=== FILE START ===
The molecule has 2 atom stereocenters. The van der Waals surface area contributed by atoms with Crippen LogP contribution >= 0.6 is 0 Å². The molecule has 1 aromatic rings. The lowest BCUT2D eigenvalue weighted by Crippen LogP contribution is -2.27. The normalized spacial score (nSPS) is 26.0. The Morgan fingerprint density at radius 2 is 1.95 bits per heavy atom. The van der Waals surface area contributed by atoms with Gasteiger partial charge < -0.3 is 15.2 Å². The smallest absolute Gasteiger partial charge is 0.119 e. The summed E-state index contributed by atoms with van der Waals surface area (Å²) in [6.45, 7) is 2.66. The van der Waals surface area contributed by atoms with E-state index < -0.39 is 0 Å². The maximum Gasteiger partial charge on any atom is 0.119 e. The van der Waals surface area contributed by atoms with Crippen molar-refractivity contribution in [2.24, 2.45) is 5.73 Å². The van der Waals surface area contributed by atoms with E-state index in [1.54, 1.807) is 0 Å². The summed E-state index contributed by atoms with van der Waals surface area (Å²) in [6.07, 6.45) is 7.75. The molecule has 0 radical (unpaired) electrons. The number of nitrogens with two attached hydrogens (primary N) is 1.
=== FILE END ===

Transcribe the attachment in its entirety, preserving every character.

The molecule has 2 atom stereocenters. The van der Waals surface area contributed by atoms with Crippen LogP contribution >= 0.6 is 0 Å². The molecule has 1 aromatic rings. The lowest BCUT2D eigenvalue weighted by Crippen LogP contribution is -2.27. The normalized spacial score (nSPS) is 26.0. The Morgan fingerprint density at radius 2 is 1.95 bits per heavy atom. The van der Waals surface area contributed by atoms with Gasteiger partial charge < -0.3 is 15.2 Å². The smallest absolute Gasteiger partial charge is 0.119 e. The summed E-state index contributed by atoms with van der Waals surface area (Å²) in [6.45, 7) is 2.66. The van der Waals surface area contributed by atoms with E-state index < -0.39 is 0 Å². The maximum Gasteiger partial charge on any atom is 0.119 e. The van der Waals surface area contributed by atoms with Crippen molar-refractivity contribution in [2.24, 2.45) is 5.73 Å². The van der Waals surface area contributed by atoms with E-state index in [1.54, 1.807) is 0 Å². The summed E-state index contributed by atoms with van der Waals surface area (Å²) in [6.07, 6.45) is 7.75. The molecule has 0 radical (unpaired) electrons. The number of nitrogens with two attached hydrogens (primary N) is 1.